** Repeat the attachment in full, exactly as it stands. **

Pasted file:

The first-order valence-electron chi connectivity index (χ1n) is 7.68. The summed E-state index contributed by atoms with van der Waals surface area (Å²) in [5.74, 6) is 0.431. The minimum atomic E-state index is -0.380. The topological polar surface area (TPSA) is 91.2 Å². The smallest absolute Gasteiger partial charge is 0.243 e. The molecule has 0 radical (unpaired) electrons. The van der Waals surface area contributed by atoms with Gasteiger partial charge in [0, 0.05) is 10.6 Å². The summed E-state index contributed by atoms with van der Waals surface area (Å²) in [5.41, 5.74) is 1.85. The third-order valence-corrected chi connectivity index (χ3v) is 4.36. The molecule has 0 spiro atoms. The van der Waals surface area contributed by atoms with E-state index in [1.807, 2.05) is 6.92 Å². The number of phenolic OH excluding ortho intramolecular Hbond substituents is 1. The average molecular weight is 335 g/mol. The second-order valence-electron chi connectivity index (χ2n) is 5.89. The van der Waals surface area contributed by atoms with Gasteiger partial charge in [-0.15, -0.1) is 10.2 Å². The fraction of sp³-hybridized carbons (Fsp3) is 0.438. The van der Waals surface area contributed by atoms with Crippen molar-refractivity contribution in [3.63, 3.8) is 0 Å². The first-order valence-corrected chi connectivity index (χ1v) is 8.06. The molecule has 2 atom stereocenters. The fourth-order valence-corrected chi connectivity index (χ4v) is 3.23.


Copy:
The first-order valence-electron chi connectivity index (χ1n) is 7.68. The summed E-state index contributed by atoms with van der Waals surface area (Å²) in [5.74, 6) is 0.431. The minimum atomic E-state index is -0.380. The topological polar surface area (TPSA) is 91.2 Å². The smallest absolute Gasteiger partial charge is 0.243 e. The molecule has 0 radical (unpaired) electrons. The van der Waals surface area contributed by atoms with Gasteiger partial charge in [0, 0.05) is 10.6 Å². The summed E-state index contributed by atoms with van der Waals surface area (Å²) in [5.41, 5.74) is 1.85. The third-order valence-corrected chi connectivity index (χ3v) is 4.36. The molecule has 0 spiro atoms. The van der Waals surface area contributed by atoms with E-state index in [1.807, 2.05) is 6.92 Å². The number of phenolic OH excluding ortho intramolecular Hbond substituents is 1. The average molecular weight is 335 g/mol. The second-order valence-electron chi connectivity index (χ2n) is 5.89. The van der Waals surface area contributed by atoms with Gasteiger partial charge in [-0.15, -0.1) is 10.2 Å². The fraction of sp³-hybridized carbons (Fsp3) is 0.438. The van der Waals surface area contributed by atoms with Crippen molar-refractivity contribution in [3.63, 3.8) is 0 Å². The first-order valence-corrected chi connectivity index (χ1v) is 8.06. The molecule has 2 atom stereocenters. The fourth-order valence-corrected chi connectivity index (χ4v) is 3.23.